Mr. Gulamhuseinwala told the Daily Telegraph: “This has been a complex journey for many banks. I am actually relatively pleased with where we are today.”

Referring to the initial teething problems, namely, a lack of transactions, he highlighted: “I think there is some crucial functionality that’s missing. We have hardly seen any payments volume at all … of all the Open Banking activity, less than 0.1pc is payments-related. Payments hasn’t fired at all.”

Eventually, will the digital banking trend sweeping other parts of the world penetrate into the UK? Perhaps once marketing campaigns hit more of their targets, a groundswell of demand from the general pubic will prompt more Open Banking standards to be met.

Vive receives UK license

Staying in the UK, the digital bank Vive celebrates the awarding of its banking license from the Bank of England.

Among the bank’s new offering’s prominent features will be a fixed rate savings account, personal loans, and a money management app based on Open Banking. It appears that Vive’s target market will be customers who do not currently have access to affordable credit. It should be noted that Vive now possesses a banking license with restriction – which means that it is still subject to certain limitations, such as the amount it can take in deposits.

Nick Anthony, Vive’s CEO, said in a statement: “Vive is designed for people who want greater choice than that offered by their current bank. Our prospective customers value service, speed, and transparency but also want the best rates available to them.”

Vive is currently in a beta testing phase, with a full launch planned for the second quarter of 2020.

N26 celebrates five millionth customer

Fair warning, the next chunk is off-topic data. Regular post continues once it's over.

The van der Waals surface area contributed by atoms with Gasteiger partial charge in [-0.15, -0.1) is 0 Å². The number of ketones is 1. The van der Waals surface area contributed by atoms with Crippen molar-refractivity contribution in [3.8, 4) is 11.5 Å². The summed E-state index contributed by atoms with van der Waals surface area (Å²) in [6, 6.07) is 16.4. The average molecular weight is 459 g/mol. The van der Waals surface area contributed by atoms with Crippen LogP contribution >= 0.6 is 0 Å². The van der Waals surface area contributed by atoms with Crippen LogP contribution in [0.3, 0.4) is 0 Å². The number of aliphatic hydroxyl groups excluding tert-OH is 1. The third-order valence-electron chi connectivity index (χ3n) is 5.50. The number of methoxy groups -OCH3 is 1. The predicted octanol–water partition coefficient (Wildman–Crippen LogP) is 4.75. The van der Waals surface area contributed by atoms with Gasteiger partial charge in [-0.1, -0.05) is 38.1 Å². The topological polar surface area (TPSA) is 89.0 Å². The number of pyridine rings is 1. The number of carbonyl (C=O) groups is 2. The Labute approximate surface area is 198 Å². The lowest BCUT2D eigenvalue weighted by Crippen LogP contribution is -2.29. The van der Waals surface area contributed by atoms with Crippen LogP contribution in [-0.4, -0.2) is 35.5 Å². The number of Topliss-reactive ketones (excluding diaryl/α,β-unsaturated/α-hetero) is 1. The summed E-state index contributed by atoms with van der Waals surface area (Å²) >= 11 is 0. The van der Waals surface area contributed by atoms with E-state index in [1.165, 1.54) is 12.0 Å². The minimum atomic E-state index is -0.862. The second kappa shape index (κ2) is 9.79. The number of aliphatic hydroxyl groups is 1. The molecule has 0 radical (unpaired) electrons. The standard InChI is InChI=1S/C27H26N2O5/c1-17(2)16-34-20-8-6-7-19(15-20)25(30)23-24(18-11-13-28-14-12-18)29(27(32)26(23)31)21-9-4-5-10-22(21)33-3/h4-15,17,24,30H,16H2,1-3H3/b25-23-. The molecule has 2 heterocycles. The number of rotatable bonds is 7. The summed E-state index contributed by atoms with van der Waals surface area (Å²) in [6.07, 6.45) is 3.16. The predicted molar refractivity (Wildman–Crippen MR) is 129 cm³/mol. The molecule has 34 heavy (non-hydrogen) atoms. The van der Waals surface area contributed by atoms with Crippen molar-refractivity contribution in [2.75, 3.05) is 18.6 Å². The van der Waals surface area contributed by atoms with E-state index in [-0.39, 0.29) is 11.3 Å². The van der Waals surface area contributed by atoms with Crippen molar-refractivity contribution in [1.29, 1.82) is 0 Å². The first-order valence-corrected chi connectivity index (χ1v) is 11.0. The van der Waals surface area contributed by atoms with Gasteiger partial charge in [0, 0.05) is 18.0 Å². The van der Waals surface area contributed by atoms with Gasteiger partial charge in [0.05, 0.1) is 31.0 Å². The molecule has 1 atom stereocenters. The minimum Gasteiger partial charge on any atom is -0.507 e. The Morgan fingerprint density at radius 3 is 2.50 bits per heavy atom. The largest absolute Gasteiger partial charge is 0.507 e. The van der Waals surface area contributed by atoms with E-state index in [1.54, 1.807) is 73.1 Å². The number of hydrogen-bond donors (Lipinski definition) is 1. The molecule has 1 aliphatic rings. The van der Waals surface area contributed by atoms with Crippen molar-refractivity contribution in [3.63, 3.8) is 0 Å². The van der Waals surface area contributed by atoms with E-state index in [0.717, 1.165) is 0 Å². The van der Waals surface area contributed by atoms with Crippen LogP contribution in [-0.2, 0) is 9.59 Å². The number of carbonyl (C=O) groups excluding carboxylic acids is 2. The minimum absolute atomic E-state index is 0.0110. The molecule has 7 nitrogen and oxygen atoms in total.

Let’s take our hat off to N26, as the digital bank platform has announced that it has reached the milestone of five million customers worldwide. Near enough five years, after they launched a mobile-only account option, the firm has reached this commendable landmark, which can be seen as an achievement for the digital bank sector as a whole.

N26 said in a statement: “As we enter a new decade, we’re delighted to share some more fantastic news. N26 has reached another impressive milestone in its journey, and we now have over five million customers banking with us around the globe! We’ve witnessed a huge amount of change over this time and today, we’re incredibly proud to be considered one of the key players in digital banking—bigger and better than ever before.”

The company had a reported 3.5 million customers on their books last summer, and so to hit the five million mark by early 2020 represents a sharp spike in sign-ups. Berlin-based N26 now operates in five countries, employing over 1,500 staff. Its stated aim is to attract 100 million customers all over the world.

That wraps up our first newsletter of 2020! Trust to keep you updated with the latest happenings from the fast-moving digital bank sector.